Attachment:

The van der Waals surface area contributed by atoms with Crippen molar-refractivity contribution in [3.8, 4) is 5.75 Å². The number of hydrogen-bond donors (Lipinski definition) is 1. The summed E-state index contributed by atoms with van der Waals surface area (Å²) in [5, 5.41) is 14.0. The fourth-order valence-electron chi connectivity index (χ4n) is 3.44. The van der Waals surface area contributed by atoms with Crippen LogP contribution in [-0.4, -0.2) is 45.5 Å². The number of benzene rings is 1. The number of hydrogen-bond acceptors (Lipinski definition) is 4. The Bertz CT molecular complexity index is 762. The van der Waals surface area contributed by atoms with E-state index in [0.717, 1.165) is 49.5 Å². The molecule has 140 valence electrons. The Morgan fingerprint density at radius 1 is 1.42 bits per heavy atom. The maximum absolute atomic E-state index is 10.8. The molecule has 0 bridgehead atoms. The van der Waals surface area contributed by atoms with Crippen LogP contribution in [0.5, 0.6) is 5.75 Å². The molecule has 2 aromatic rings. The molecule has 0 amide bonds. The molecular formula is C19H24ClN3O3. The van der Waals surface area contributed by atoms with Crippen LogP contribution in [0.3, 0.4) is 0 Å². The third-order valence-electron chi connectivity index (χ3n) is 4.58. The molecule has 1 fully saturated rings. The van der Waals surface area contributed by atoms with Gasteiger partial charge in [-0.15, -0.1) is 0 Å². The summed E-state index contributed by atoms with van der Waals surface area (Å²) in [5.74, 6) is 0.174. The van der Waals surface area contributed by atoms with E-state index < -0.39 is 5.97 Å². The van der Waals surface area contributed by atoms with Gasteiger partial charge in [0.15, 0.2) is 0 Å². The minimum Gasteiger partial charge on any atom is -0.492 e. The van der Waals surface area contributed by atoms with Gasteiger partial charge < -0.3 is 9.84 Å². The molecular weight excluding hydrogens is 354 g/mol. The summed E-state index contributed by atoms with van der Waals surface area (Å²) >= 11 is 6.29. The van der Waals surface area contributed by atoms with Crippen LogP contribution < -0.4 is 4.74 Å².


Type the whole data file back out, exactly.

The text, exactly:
The van der Waals surface area contributed by atoms with Crippen molar-refractivity contribution in [3.8, 4) is 5.75 Å². The number of hydrogen-bond donors (Lipinski definition) is 1. The summed E-state index contributed by atoms with van der Waals surface area (Å²) in [5, 5.41) is 14.0. The fourth-order valence-electron chi connectivity index (χ4n) is 3.44. The van der Waals surface area contributed by atoms with Crippen LogP contribution in [-0.4, -0.2) is 45.5 Å². The number of benzene rings is 1. The number of hydrogen-bond acceptors (Lipinski definition) is 4. The Bertz CT molecular complexity index is 762. The van der Waals surface area contributed by atoms with E-state index in [0.717, 1.165) is 49.5 Å². The molecule has 140 valence electrons. The Morgan fingerprint density at radius 1 is 1.42 bits per heavy atom. The maximum absolute atomic E-state index is 10.8. The molecule has 0 bridgehead atoms. The van der Waals surface area contributed by atoms with Crippen LogP contribution in [0.5, 0.6) is 5.75 Å². The molecule has 2 aromatic rings. The molecule has 0 amide bonds. The molecular formula is C19H24ClN3O3. The van der Waals surface area contributed by atoms with Crippen LogP contribution in [0.3, 0.4) is 0 Å². The third-order valence-electron chi connectivity index (χ3n) is 4.58. The molecule has 1 fully saturated rings. The van der Waals surface area contributed by atoms with Gasteiger partial charge in [-0.15, -0.1) is 0 Å². The summed E-state index contributed by atoms with van der Waals surface area (Å²) in [5.74, 6) is 0.174. The van der Waals surface area contributed by atoms with E-state index < -0.39 is 5.97 Å². The van der Waals surface area contributed by atoms with Gasteiger partial charge in [0.15, 0.2) is 0 Å². The minimum Gasteiger partial charge on any atom is -0.492 e. The van der Waals surface area contributed by atoms with Gasteiger partial charge < -0.3 is 9.84 Å². The molecular weight excluding hydrogens is 354 g/mol. The summed E-state index contributed by atoms with van der Waals surface area (Å²) >= 11 is 6.29. The van der Waals surface area contributed by atoms with Crippen LogP contribution < -0.4 is 4.74 Å².